The company offering the free trial wants to turn free trial users into paying customers. The most common way to do this is to subscribe, so money starts being taken from your account automatically as soon as the free trial period ends.

Before signing up for any free trial, read the terms and conditions carefully to check:

  • What it is you’re agreeing to
  • How long the trial period lasts for
  • Whether you’ll be automatically subscribed after a certain period
  • How to cancel your subscription if you don’t want it to continue after the free trial period
  • How much you’ll be charged once the trial period is up
  • When will the payments be taken

If you can’t find any of this information, we would advise you not to sign up.

3. Protect your privacy

Companies that offer free trials will usually want to gather as much information as possible about the people signing up so they can clearly understand their customers’ wants and needs. 

This means that when you sign up, you will probably need to fill out a form that asks you to provide all sorts of information, including your:

  • Full name
  • Age
  • Email address and other contact details

Lots of emails firing out of a computerThe problem with providing this information is that the company could use it to spam you with marketing emails, advertisements, and feedback requests.

If you can, try to share as little information about yourself as possible until you know more about the company and are certain you can trust them. It’s also a good idea to set up an email address specifically for free trials rather than giving them your primary one.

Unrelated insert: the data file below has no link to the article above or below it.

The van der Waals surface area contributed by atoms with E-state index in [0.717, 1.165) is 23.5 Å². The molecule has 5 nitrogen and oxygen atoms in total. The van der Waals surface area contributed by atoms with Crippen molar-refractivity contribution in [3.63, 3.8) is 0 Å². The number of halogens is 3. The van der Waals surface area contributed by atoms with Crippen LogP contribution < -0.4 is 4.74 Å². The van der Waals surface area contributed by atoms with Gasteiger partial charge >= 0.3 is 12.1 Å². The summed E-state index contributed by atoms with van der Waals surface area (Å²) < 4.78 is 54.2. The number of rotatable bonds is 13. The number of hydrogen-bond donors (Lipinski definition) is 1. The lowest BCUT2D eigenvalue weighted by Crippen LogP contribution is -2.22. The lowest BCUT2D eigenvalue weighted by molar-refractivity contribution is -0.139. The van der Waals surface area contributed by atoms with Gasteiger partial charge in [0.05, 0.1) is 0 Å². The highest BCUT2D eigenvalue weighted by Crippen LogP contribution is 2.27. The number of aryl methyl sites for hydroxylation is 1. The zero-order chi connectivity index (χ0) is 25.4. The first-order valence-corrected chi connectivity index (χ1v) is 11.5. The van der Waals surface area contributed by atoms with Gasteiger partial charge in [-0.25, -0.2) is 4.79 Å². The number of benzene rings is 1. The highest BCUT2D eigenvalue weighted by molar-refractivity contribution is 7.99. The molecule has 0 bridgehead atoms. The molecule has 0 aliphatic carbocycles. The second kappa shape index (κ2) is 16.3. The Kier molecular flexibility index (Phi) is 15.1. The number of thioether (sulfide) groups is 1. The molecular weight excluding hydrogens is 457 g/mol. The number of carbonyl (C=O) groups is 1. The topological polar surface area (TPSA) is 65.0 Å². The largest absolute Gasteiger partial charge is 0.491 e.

Another thing to bear in mind is that if you sign up for a free trial using an existing account like Facebook or Twitter, the company will have access to your information associated with those accounts too. So, even though it takes a little more time, it’s worth entering your details manually instead of linking one of your other accounts.

4. Set a reminder for when the trial expires

When you sign up for a free trial, you will often need to confirm a payment method. While you won’t be required to pay for anything initially, if you forget to cancel your account after the trial period is over, you could find yourself paying for something you don’t actually want or need.

This is why it’s a good idea to set a reminder for when the free trial expires. That way, you can make a conscious decision about whether you want to start paying for the product or service or cancel your subscription.

Free trial periods vary in length, so double-check how long it is and mark the end date on your calendar or set a reminder on your phone. Then, you will be able to delete your account or cancel your membership before any payments are taken. If you want to be absolutely certain you won’t forget when the free trial ends, you can go a step further and download a banking or budgeting app that sends you notifications of impending expiration dates.